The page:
Histologically, myelolipoma is a benign tumor composed of mature adipose tissue and hematopoietic cells, including myeloid, erythroid, and megakaryocytic elements, and occasionally lymphocytes [6]. Myelolipoma is distinct from extramedullary hematopoietic tissue, which occurs in association with hematologic disease and splenomegaly, does not contain fat, and is usually multifocal [2]. Extramedullary hematopoietic tumors show different characteristics with abnormal hematopoietic components, and erythroid hyperplasia is common [4]. CT scanning demonstrates an encapsulated mass, the density of which depends on the relative proportion of fat (low density) and hematopoietic tissue (high density); this may be enhanced following administration of intravenous contrast agents. Small amounts of calcification may also be observed [2, 6, 9]. CT-guided needle biopsy was reported to be useful for avoiding surgery in asymptomatic patients; however, the potential risks of dissemination in the case of malignant neoplasm and hemorrhage in the case of extramedullary hematopoiesis were noted [9].

Conclusion

A surgical indication for mediastinal myelolipoma has been proposed due to the potential for continuous enlargement, uncertain preoperative diagnosis, and risk of spontaneous rupture and bleeding. While the natural history of mediastinal myelolipoma has not yet been described, the present case demonstrates gradual enlargement over a period of 9 years, with a tumor doubling time of 1,212 days.

Abbreviation

CT: 

computed tomography

Declarations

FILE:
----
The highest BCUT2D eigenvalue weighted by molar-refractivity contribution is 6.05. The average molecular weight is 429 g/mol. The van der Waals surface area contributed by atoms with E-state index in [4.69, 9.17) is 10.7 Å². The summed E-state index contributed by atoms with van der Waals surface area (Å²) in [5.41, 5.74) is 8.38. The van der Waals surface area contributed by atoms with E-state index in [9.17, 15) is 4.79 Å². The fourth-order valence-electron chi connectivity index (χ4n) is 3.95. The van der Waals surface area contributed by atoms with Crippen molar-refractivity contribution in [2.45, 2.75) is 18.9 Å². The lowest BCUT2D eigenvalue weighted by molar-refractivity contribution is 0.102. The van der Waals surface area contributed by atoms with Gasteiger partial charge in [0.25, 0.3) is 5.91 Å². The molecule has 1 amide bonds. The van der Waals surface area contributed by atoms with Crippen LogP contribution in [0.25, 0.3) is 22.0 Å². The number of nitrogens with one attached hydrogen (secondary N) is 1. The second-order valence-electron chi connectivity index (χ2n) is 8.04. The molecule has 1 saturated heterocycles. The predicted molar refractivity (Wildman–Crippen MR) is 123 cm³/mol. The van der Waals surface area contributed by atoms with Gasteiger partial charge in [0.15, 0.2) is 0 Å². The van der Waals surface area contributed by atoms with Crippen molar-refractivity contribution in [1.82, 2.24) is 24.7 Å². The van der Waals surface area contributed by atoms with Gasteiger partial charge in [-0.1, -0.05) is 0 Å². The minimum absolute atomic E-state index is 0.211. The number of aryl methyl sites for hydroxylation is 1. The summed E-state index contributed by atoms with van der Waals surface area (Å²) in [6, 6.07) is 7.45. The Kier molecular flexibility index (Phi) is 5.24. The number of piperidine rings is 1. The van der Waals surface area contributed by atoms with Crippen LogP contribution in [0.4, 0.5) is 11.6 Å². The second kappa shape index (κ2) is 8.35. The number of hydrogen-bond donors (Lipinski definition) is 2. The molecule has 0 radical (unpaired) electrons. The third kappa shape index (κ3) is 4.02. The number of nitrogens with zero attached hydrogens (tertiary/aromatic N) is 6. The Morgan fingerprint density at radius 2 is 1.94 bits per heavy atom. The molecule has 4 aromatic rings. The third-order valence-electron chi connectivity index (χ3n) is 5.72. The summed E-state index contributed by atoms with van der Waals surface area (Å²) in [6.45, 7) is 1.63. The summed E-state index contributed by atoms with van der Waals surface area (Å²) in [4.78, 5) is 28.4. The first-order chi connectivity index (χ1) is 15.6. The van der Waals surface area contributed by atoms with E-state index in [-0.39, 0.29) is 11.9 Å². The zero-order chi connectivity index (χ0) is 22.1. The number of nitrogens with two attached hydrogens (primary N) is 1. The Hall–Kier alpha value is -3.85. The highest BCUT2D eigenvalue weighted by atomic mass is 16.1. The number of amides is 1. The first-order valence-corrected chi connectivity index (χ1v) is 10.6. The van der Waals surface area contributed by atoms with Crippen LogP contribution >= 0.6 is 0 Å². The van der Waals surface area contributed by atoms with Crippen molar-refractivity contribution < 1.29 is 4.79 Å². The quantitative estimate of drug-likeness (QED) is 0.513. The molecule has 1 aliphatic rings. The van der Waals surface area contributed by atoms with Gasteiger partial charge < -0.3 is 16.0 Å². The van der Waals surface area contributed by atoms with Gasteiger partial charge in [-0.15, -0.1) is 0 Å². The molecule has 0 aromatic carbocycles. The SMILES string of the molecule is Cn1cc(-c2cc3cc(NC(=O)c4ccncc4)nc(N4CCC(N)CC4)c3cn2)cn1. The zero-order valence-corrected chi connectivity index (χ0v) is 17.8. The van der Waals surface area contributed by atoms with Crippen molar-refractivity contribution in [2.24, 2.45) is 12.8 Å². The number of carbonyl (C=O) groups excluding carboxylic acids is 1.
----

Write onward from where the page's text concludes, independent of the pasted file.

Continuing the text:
Acknowledgements

Not applicable.

Funding

This study was supported in part by Grants-in-aid for Scientific Research (C) 15 K10272 from the Japanese Ministry of Education, Culture, Sports, Science and Technology.

Availability of data and materials

The data supporting the conclusions of this article are included within the article.

Authors’ contributions

All authors participated in the design of the case report and coordination, and helped to draft the manuscript. All authors read and approved the final manuscript.

Competing interests

The authors declare that they have no competing interests.

Consent for publication

Written informed consent was obtained from the patient for publication of this case report and any accompanying images. A copy of the written consent is available for review by the Editor-in-Chief of this journal.

Ethics approval and consent to participate

Not required.

Disclosures

The authors have no funding, financial relationships or conflicts of interest to disclose.

Open AccessThis article is distributed under the terms of the Creative Commons Attribution 4.0 International License (http://creativecommons.org/licenses/by/4.0/), which permits unrestricted use, distribution, and reproduction in any medium, provided you give appropriate credit to the original author(s) and the source, provide a link to the Creative Commons license, and indicate if changes were made. The Creative Commons Public Domain Dedication waiver (http://creativecommons.org/publicdomain/zero/1.0/) applies to the data made available in this article, unless otherwise stated.

Authors’ Affiliations

(1)
Division of Chest Surgery, Toho University School of Medicine
(2)
Department of Surgical Pathology, Toho University School of Medicine

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Copyright

© The Author(s). 2016